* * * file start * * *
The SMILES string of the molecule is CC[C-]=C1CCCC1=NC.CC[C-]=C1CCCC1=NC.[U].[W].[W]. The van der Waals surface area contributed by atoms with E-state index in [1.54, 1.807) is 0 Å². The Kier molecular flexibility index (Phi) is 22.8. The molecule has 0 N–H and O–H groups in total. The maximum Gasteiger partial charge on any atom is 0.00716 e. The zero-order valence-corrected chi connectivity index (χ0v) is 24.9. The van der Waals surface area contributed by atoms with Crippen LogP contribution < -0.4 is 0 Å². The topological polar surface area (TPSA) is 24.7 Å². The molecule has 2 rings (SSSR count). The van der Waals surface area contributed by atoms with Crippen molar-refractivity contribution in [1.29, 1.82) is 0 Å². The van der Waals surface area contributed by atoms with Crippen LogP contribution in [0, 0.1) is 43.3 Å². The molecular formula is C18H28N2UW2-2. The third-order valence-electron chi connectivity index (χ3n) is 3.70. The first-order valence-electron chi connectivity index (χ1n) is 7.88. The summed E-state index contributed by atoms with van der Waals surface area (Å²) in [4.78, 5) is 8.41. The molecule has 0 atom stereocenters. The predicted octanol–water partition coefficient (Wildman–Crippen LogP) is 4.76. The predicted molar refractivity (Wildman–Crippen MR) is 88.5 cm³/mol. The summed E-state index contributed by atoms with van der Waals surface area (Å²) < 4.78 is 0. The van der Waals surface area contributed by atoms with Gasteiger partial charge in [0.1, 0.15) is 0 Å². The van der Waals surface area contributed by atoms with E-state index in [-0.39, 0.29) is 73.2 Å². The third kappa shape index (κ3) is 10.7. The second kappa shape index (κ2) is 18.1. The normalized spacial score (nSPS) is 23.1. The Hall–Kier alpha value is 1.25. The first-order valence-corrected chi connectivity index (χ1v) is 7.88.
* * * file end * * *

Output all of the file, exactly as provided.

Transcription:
The SMILES string of the molecule is CC[C-]=C1CCCC1=NC.CC[C-]=C1CCCC1=NC.[U].[W].[W]. The van der Waals surface area contributed by atoms with E-state index in [1.54, 1.807) is 0 Å². The Kier molecular flexibility index (Phi) is 22.8. The molecule has 0 N–H and O–H groups in total. The maximum Gasteiger partial charge on any atom is 0.00716 e. The zero-order valence-corrected chi connectivity index (χ0v) is 24.9. The van der Waals surface area contributed by atoms with Crippen LogP contribution < -0.4 is 0 Å². The topological polar surface area (TPSA) is 24.7 Å². The molecule has 2 rings (SSSR count). The van der Waals surface area contributed by atoms with Crippen molar-refractivity contribution in [1.29, 1.82) is 0 Å². The van der Waals surface area contributed by atoms with Crippen LogP contribution in [0, 0.1) is 43.3 Å². The molecular formula is C18H28N2UW2-2. The third-order valence-electron chi connectivity index (χ3n) is 3.70. The first-order valence-electron chi connectivity index (χ1n) is 7.88. The summed E-state index contributed by atoms with van der Waals surface area (Å²) in [4.78, 5) is 8.41. The molecule has 0 atom stereocenters. The predicted octanol–water partition coefficient (Wildman–Crippen LogP) is 4.76. The predicted molar refractivity (Wildman–Crippen MR) is 88.5 cm³/mol. The summed E-state index contributed by atoms with van der Waals surface area (Å²) < 4.78 is 0. The van der Waals surface area contributed by atoms with Gasteiger partial charge in [0.1, 0.15) is 0 Å². The van der Waals surface area contributed by atoms with E-state index in [-0.39, 0.29) is 73.2 Å². The third kappa shape index (κ3) is 10.7. The second kappa shape index (κ2) is 18.1. The normalized spacial score (nSPS) is 23.1. The Hall–Kier alpha value is 1.25. The first-order valence-corrected chi connectivity index (χ1v) is 7.88.